There is. The first thing that happened was the mast spreader broke early on.

For those that don't know sailing, that's part of the standing rigging* that keeps the shrouds** in place to help prevent side loads from tearing the mast out of the ship. Without those, it would have been dangerous to sail close*** or even beam reach**** in a strong breeze. Sailing like that puts a great deal of side-strain on the mast as the force of the wind is trying to tip the vessel over. Sailing that way without the full system of rigging could have ripped the mast from the hull, potentially opening up a huge hole in it. That concern would have limited them to broad reach or running*****. Saling like that puts lesser strain on the boat and that strain is fore-aft, where (presumably) the backstay****** was still working. The trade winds******* around Hawaii tend to be from the east or north-east so running /reaching before the wind would limit them to heading in westerly directions. They were found about 950 miles south east of Japan, so it sounds like the headed in the safest direction and figured they'd hit land eventually.

* The cables and lines that are fixed in place. Pretty much like the diagonal guy wires for a telephone pole on the sea.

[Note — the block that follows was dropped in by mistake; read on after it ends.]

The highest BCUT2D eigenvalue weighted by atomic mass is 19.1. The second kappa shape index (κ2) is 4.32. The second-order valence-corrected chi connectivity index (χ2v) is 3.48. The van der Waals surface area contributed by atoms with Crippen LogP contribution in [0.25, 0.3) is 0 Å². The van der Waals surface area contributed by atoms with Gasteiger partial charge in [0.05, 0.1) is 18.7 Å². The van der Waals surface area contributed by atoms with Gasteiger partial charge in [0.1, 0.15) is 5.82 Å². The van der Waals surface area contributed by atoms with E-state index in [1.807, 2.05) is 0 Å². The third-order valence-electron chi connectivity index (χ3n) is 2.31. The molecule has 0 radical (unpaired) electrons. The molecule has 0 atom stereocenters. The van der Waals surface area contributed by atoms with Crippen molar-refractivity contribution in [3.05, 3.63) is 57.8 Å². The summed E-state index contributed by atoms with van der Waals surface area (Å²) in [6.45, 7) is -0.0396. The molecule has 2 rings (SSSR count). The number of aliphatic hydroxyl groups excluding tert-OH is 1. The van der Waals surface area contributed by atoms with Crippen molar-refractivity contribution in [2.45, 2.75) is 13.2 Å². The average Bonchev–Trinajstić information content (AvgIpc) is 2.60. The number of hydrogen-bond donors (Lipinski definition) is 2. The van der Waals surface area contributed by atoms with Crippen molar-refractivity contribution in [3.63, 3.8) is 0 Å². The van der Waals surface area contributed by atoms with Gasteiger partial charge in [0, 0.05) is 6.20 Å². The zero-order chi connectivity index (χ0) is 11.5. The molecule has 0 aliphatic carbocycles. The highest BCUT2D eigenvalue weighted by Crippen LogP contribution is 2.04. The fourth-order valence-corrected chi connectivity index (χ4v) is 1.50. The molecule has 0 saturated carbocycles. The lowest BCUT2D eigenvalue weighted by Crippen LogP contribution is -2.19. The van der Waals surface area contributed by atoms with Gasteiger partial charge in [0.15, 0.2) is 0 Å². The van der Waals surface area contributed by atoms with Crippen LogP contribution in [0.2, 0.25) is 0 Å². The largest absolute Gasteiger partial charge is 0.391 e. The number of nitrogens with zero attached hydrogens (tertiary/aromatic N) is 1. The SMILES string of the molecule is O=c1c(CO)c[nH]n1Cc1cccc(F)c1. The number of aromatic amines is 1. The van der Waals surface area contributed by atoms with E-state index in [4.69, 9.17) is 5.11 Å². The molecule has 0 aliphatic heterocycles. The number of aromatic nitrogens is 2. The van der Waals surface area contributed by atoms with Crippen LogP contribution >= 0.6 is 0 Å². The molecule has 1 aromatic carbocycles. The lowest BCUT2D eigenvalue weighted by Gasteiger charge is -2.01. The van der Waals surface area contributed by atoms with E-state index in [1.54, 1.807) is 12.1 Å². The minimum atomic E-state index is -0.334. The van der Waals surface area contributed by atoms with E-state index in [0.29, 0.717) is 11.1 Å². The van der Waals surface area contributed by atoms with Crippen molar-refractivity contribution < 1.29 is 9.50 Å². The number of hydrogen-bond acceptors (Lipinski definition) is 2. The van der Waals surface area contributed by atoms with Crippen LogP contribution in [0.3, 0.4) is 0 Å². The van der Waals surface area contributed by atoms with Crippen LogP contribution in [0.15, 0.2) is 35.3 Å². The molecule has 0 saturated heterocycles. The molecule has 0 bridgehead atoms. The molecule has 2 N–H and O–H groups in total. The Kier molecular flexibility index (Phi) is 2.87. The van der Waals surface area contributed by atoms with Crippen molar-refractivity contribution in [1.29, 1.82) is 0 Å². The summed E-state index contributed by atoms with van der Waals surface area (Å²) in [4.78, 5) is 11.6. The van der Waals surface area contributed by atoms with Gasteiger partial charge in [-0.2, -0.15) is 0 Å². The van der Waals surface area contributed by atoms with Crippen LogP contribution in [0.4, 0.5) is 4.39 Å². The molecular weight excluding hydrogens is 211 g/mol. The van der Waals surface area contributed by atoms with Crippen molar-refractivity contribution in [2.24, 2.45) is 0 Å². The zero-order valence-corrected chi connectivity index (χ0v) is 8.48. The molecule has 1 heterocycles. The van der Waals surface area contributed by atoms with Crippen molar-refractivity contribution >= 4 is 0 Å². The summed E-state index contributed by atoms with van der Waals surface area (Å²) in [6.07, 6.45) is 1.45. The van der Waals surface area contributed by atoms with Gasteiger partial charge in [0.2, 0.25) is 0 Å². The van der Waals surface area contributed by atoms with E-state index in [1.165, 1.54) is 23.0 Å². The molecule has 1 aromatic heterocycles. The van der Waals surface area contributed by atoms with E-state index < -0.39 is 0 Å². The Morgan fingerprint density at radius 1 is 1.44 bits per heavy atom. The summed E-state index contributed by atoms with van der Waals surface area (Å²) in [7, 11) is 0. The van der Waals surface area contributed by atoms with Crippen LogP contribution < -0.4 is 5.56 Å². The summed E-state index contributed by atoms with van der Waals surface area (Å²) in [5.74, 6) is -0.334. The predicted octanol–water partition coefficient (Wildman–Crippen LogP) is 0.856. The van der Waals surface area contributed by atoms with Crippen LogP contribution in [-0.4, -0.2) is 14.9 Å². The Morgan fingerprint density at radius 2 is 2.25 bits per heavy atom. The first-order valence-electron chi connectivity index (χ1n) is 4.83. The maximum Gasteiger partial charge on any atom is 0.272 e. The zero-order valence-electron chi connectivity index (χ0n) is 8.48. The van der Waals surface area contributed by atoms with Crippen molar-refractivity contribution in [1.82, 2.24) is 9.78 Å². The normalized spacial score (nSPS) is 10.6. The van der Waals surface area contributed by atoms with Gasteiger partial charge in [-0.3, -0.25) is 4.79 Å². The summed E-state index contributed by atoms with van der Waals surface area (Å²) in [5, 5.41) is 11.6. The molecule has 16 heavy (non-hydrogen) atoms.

** The lines from the top of the mast to the sides of the ship.
*** When the wind is coming over the bow (front) of the ship.
**** When the wind is coming over the side (side) of the ship.
***** When the wind is coming over the stern (back) of the ship.
****** The rigging running from the mast to the stern (back) of the ship. Its job is to strengthen the mast in forward loads.
******* Winds on the oceans tend to be very consistent. When trade was carried by sailing ships, they relied upon these trade winds to keep on their routes.

ETA: tl;dr: IMBLO********, the strength of their mast was compromised because of previous damage and sailing west was the safest thing they could do.

******** Barely Learned

jimmy101_again 28 October 2017 08:05 PM

Ah, what Genyus posted makes more sense. The reports I've seen all basically harped on loosing the cell phone (which is stupid) and the motor failing (which is also stupid on a sailboat, nobody intends to move a 50' sailboat thousands of miles on its motor).

Psihala 31 October 2017 01:26 PM

Sailors Rescued After Months at Sea Didnít Activate Emergency Beacon
 
The U.S. Coast Guard said Monday that the two Hawaii women who were lost at sea for five months had an emergency beacon aboard their sailboat that was never activated.